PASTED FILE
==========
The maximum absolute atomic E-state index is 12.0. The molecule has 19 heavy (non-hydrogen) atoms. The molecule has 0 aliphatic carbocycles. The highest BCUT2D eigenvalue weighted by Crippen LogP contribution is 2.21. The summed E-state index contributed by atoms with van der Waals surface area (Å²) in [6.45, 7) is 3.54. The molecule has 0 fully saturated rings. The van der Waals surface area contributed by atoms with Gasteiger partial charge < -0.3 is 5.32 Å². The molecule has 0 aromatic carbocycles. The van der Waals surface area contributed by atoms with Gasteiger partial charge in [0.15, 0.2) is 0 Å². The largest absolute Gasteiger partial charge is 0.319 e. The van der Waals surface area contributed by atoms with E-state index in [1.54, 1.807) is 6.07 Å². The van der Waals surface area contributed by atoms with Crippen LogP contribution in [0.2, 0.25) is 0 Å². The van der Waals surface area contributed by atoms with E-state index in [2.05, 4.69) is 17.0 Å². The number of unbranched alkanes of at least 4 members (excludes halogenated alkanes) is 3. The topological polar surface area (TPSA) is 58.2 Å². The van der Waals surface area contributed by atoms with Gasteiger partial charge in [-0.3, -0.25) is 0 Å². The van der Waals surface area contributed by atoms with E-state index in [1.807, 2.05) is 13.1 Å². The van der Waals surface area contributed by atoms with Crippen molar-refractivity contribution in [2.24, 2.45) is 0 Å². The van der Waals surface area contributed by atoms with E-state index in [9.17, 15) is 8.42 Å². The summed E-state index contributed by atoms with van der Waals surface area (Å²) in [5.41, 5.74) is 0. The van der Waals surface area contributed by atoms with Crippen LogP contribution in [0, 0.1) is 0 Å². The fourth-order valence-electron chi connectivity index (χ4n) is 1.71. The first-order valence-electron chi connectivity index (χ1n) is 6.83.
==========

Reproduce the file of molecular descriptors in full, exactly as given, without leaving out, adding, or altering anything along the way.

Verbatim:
The maximum absolute atomic E-state index is 12.0. The molecule has 19 heavy (non-hydrogen) atoms. The molecule has 0 aliphatic carbocycles. The highest BCUT2D eigenvalue weighted by Crippen LogP contribution is 2.21. The summed E-state index contributed by atoms with van der Waals surface area (Å²) in [6.45, 7) is 3.54. The molecule has 0 fully saturated rings. The van der Waals surface area contributed by atoms with Gasteiger partial charge < -0.3 is 5.32 Å². The molecule has 0 aromatic carbocycles. The van der Waals surface area contributed by atoms with Gasteiger partial charge in [0.15, 0.2) is 0 Å². The largest absolute Gasteiger partial charge is 0.319 e. The van der Waals surface area contributed by atoms with E-state index in [1.54, 1.807) is 6.07 Å². The van der Waals surface area contributed by atoms with Crippen LogP contribution in [0.2, 0.25) is 0 Å². The van der Waals surface area contributed by atoms with E-state index in [2.05, 4.69) is 17.0 Å². The number of unbranched alkanes of at least 4 members (excludes halogenated alkanes) is 3. The topological polar surface area (TPSA) is 58.2 Å². The van der Waals surface area contributed by atoms with Gasteiger partial charge in [-0.3, -0.25) is 0 Å². The van der Waals surface area contributed by atoms with E-state index in [1.807, 2.05) is 13.1 Å². The van der Waals surface area contributed by atoms with Crippen molar-refractivity contribution in [2.24, 2.45) is 0 Å². The van der Waals surface area contributed by atoms with E-state index in [9.17, 15) is 8.42 Å². The summed E-state index contributed by atoms with van der Waals surface area (Å²) in [5.41, 5.74) is 0. The van der Waals surface area contributed by atoms with Crippen LogP contribution in [0, 0.1) is 0 Å². The fourth-order valence-electron chi connectivity index (χ4n) is 1.71. The first-order valence-electron chi connectivity index (χ1n) is 6.83.